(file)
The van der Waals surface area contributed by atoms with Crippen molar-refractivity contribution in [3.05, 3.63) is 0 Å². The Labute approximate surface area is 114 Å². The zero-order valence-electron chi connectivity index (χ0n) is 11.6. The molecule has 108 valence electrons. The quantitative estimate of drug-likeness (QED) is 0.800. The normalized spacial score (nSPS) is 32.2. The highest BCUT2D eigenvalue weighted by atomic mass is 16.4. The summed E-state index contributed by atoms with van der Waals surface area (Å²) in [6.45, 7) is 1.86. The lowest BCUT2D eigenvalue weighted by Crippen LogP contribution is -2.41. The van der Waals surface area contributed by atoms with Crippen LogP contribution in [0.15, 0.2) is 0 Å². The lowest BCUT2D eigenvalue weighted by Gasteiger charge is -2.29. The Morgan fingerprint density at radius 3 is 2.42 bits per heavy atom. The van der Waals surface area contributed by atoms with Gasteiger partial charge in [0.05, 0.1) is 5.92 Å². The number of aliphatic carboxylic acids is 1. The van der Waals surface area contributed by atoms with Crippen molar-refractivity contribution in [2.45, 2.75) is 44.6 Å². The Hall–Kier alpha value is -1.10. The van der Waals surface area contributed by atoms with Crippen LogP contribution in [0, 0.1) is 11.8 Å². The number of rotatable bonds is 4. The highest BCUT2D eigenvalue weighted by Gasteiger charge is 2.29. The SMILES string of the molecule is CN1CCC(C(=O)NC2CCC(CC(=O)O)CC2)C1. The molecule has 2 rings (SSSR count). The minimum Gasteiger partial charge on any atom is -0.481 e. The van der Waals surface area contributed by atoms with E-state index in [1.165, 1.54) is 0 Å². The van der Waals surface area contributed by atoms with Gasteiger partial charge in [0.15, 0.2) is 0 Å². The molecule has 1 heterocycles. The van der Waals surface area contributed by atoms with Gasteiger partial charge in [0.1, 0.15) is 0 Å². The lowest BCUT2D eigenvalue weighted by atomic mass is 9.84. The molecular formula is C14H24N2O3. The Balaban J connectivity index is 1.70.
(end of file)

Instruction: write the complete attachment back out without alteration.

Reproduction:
The van der Waals surface area contributed by atoms with Crippen molar-refractivity contribution in [3.05, 3.63) is 0 Å². The Labute approximate surface area is 114 Å². The zero-order valence-electron chi connectivity index (χ0n) is 11.6. The molecule has 108 valence electrons. The quantitative estimate of drug-likeness (QED) is 0.800. The normalized spacial score (nSPS) is 32.2. The highest BCUT2D eigenvalue weighted by atomic mass is 16.4. The summed E-state index contributed by atoms with van der Waals surface area (Å²) in [6.45, 7) is 1.86. The lowest BCUT2D eigenvalue weighted by Crippen LogP contribution is -2.41. The van der Waals surface area contributed by atoms with Crippen LogP contribution in [0.15, 0.2) is 0 Å². The lowest BCUT2D eigenvalue weighted by Gasteiger charge is -2.29. The Morgan fingerprint density at radius 3 is 2.42 bits per heavy atom. The van der Waals surface area contributed by atoms with Gasteiger partial charge in [0.05, 0.1) is 5.92 Å². The number of aliphatic carboxylic acids is 1. The van der Waals surface area contributed by atoms with Crippen molar-refractivity contribution in [2.45, 2.75) is 44.6 Å². The Hall–Kier alpha value is -1.10. The van der Waals surface area contributed by atoms with Crippen LogP contribution in [0, 0.1) is 11.8 Å². The number of rotatable bonds is 4. The highest BCUT2D eigenvalue weighted by Gasteiger charge is 2.29. The SMILES string of the molecule is CN1CCC(C(=O)NC2CCC(CC(=O)O)CC2)C1. The molecule has 2 rings (SSSR count). The minimum Gasteiger partial charge on any atom is -0.481 e. The van der Waals surface area contributed by atoms with E-state index in [1.165, 1.54) is 0 Å². The van der Waals surface area contributed by atoms with Gasteiger partial charge in [0.15, 0.2) is 0 Å². The molecule has 1 heterocycles. The van der Waals surface area contributed by atoms with Gasteiger partial charge in [0.1, 0.15) is 0 Å². The lowest BCUT2D eigenvalue weighted by atomic mass is 9.84. The molecular formula is C14H24N2O3. The Balaban J connectivity index is 1.70.